Predicting Ego Strength Based on God Image, God Concept, Self-Image and Self Concept

Article Type:
Research/Original Article (دارای رتبه معتبر)
This study aimed to identify the role of God Image, God Concept, self-image and self-concept in ego strength among university students. The method of this research was descriptive and correlational. The participants were 250 university students from Tehran University and Shahed University, which were selected by convenience sampling. God-image/Self-image Questionnaire for Spiritual Interventions and Ego Questionnaire was used to collect data. The data were analyzed using multiple regression analysis. The multiple regression showed that this regression model is significant and the variance percentage of change is significant for the sub-results of hope, will, purpose, competence, fidelity, love, care, and wisdom. Based on the results, the God concept and self-concept predict ego strength and its sub-scales positively. Also, self-image and God image predicted ego strength and its subscales in negatively. These findings show the importance of the discussion of God-oriented spirituality in predicting ego strength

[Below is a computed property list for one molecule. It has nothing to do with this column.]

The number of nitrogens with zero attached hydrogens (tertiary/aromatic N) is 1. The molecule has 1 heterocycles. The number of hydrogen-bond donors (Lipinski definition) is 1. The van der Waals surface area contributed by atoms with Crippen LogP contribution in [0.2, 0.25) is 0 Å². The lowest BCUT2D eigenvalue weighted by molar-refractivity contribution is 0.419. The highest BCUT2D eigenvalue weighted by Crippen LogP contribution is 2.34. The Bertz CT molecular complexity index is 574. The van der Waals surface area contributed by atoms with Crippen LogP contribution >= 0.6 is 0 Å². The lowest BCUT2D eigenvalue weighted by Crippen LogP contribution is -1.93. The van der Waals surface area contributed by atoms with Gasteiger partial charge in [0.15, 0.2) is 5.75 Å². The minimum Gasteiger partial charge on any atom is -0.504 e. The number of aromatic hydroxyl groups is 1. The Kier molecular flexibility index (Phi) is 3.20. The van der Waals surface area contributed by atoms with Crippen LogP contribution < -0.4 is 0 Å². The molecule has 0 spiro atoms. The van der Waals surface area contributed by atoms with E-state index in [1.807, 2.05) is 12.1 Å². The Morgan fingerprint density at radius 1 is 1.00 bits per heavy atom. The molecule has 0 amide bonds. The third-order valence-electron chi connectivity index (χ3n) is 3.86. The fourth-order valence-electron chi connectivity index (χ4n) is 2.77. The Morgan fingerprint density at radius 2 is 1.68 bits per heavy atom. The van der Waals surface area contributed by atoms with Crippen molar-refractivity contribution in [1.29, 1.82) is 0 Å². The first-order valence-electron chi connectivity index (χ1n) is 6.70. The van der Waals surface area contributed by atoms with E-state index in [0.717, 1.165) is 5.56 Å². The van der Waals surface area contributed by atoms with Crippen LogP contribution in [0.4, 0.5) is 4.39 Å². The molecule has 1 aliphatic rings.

Erikson defines ego strength as the traits that motivate people in successive stages of life. Ego strength encompasses eight qualities of hope, will, purpose, competence, fidelity, love, care, and wisdom (Markstrom et al, 1997; Markstrom & Marshal, 2007). Ego strength is related to religiosity and spirituality (Robinette & Puffer, 2018). One of the most important variables in spiritual affairs is the discussion of God image, God-concept, self-image, and self-concept (Janbozorgi, 2019).  God-image is when we imagine God from experiences and learning or an unrealistic image of God (Janbozorgi & Sarabadani, 2020) and has an emotional and experimental nature (Moriarty & Hoffman, 2013). In contrast, God concept refers to how God presents himself or the real concept of God (Janbozorgi & Sarabadani, 2020). Also, self-image is the way we perceive and internalize from the perspective of others, and self-concept is the way we perceive from the inside and is consistent with reality. (Janbozorgi & Sarabadani, 2020. The present study aimed to investigate the role of God-concept, God-image, self-concept, and self-image in ego strength and its subscales. The research hypothesis was as follows:1. God image predicts ego strength negatively. 2. Self-image ego strength negatively. 3. God concept predicts ego strength positively. 4. Self-concept predicts ego strength positively.